Posts tagged ‘anthony wanjau’
Dates: December 1-2, 2012
Venue: Mechtild and Will’s residence, (St Michaels Rd, off Waiyaki Way – Opp. Safaricom Hse.
Time: 11am – 6 pm
RSVP: William 0722 457 111, e-mail – William@thelittleartgallery.co.ke or Mechtild 0737 184 451, e-mail – email@example.com
A selection of fine sculptors including Bertiers, Morris Foit, Irene Wanjiru, Harrison Mburu, Omosh Kindeh, Anthony Wanjau, Peter Walala, Ken Mwingi, Dickens Otieno, Michael Soi, Kepha Musoti and Dennis Muraguri.
On Sunday 2nd, enjoy a glass of wine and the artists’ company as you contemplate their artworks. A few paintings will also be on show.
Anthony Wanjau comes from an artistic family whose patron is pioneer Kenyan sculptor, Samuel Wanjau. He has had great influence from his elder brother Jackson Wanjau, a reputable and renowned contemporary sculptor artist.
Stone Sculpting Workshop
Date: 22ND – 31ST OCTOBER 2012
Time: 11AM – 4PM DAILY
Location: KUONA TRUST ART CENTRE
Fee: 1000 shillings only, for the full workshop!!
CALL 0720121277 TO RESERVE A PLACE BEFORE
THURSDAY 18th October 2012
Booking is by ADVANCE PAYMENTS only.
Workshop materials and lunch included in workshop fee.
Kuona Trust Centre for Visual Arts Invites you to: Tableau I
An art exhibition and environmental programme by Mbuthia Maina & Anthony Wanjau
Dates: September 30-October 8, 2011
Venue: Kuona Trust
This exhibition explores by way of travel documentation, sculpture, painting and multimedia installation, the present state of Kenya’s largest water towers and is also a recognition of the power of contemporary art initiatives to make a difference in our day-to-day lives.
Finissage: Saturday 8th October
Time: From 2:00pm
Opening from 6pm on March 11th
• ValDor Gallery – Humanity, Memories, Adaptation and Transitions by Beatrice Njoroge
Beatrice’s work is mostly a psychological look into everyday life and its relative resemblance to people everywhere around the globe. She has lately been working on a series on communication and letter writing in which she incorporates old stamps, newspapers and envelopes. It is an exploration of humanity, memories, adaptation and translations. She says “I felt the nostalgia of things past, of how I wrote letters to my mother, friends and how this has been replaced by emails… the works link a past and present.”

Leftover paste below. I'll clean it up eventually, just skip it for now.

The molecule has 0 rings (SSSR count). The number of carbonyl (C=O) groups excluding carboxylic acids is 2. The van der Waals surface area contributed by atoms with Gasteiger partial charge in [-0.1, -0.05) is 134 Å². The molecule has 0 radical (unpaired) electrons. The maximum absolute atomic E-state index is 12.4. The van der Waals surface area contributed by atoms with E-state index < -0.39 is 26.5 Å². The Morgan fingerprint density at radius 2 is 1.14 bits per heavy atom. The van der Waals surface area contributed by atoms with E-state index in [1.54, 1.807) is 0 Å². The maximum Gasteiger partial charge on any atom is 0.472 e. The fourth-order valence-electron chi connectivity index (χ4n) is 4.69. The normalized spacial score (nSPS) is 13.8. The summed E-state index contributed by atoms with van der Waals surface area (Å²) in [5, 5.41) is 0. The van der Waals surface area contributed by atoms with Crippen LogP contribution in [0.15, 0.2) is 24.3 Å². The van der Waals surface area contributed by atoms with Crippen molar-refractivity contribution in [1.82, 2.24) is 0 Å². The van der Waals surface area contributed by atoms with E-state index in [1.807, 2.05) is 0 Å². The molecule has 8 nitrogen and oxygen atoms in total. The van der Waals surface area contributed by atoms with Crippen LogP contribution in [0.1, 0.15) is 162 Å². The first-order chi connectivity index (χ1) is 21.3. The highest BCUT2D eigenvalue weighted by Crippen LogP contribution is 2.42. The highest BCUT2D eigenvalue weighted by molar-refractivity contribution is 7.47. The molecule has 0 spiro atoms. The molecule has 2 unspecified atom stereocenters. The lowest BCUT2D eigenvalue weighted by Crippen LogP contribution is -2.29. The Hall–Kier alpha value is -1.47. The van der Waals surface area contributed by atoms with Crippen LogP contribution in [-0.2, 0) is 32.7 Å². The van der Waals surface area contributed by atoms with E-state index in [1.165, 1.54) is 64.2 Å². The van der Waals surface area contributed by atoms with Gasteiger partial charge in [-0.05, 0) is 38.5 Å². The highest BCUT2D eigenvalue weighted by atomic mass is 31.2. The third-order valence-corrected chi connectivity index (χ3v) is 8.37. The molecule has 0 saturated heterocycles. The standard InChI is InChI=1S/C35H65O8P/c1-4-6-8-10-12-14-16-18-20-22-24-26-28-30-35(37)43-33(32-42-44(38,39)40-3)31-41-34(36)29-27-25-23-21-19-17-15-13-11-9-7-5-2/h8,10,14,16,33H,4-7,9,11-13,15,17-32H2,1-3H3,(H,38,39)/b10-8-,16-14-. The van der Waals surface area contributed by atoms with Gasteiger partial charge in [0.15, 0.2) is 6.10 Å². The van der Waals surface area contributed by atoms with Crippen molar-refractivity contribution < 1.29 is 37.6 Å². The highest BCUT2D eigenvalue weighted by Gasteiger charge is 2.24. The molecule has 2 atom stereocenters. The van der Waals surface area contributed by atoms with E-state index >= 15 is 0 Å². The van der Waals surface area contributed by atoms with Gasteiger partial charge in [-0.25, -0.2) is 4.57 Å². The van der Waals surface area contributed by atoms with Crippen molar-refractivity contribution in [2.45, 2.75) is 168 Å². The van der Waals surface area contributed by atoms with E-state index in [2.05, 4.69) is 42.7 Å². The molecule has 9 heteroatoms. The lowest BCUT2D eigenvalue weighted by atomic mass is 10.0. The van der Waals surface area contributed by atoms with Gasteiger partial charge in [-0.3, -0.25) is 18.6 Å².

“…I want the audience to react to what they see and feel when they look at the work. I want to engage the audience to react in whichever way, be it by passionately liking the art or hating it. The reaction itself will have achieved the purpose the art work was created for.”
• Dodhia Gallery – this and that by Mary Collis
A house-hold name in Kenya, as a master colorist, Mary Collis has been painting, over the years moving from early figurative works to more abstract works. In this exhibition the paitings draw inspiration from diverse subject matter and include a selection of different works that she has painted over the years.
• Rahimtulla Gallery – Otieno Kota
Otieno Kota is the epitome of determination in an artist. He came to Nairobi from Western Kenya having been convinced by a friend that as an artist, there are enormous possibilities in the big city. Soon, he found his way and together with Otieno Gomba formed Maasai Mbili studio in Kibera. It is this that propelled him to do his first exhibition in a coffee shop before leaving Maasai Mbili and taking up residence at Kuona Trust Studios. Kota’s work first consisted of street signage and murals. This grew over time to the exploration of ideas that is executed in his signature “tin cloth”. He is fully converted, having found art to be a more fulfilling endeavor than football, which he played earlier and continues to take interest in. Art, he says, is like a prison; once he starts joining his tin sheets, he is totally engrossed for the week. Then it is time to actualise the next idea, which often has arisen from the process of working on the earlier piece. He is very proud of the social statements that include his circumstance and individuality, which he translates to pieces of art.
• Ford Room – City Primary School Special Unit
The City Primary School, located in Ngara, is home to a very special group of students – “Special Unit.” The group currently consists children who deal with the challenges of Downs Syndrome, Autism and other neurological problems and the associated stigmas. The art project these children undertake is hosted by Harambee Arts. In addition to painting with the children, founding director, Gloria Simoneaux has created an art club at the City Primary School. The children from the “Special Unit” rotate as the club’s president and understand that they have been put in a leadership role hence the other students view them differently…with respect. They have many lessons to teach, and the mainstream children are now beginning to learn from them.
• Also showing in different gallery spaces is work by Anthony Wanjau
Anthony Wanjau’s sculpting foundations were set by his father, the legendary Samuel Wanjau. He remembers “sculpting” on the mud house wall in the mid 1970’s without understanding what this meant for his future career. It was only in 1992 that his sculpture would make it’s way into Gallery Watatu and immediately found a buyer. In 2002, Wanjau went into full time sculpting after trying his in businesses. He found life in sculpting to be his career once he had interacted with different artists. His works are about “day to day life”.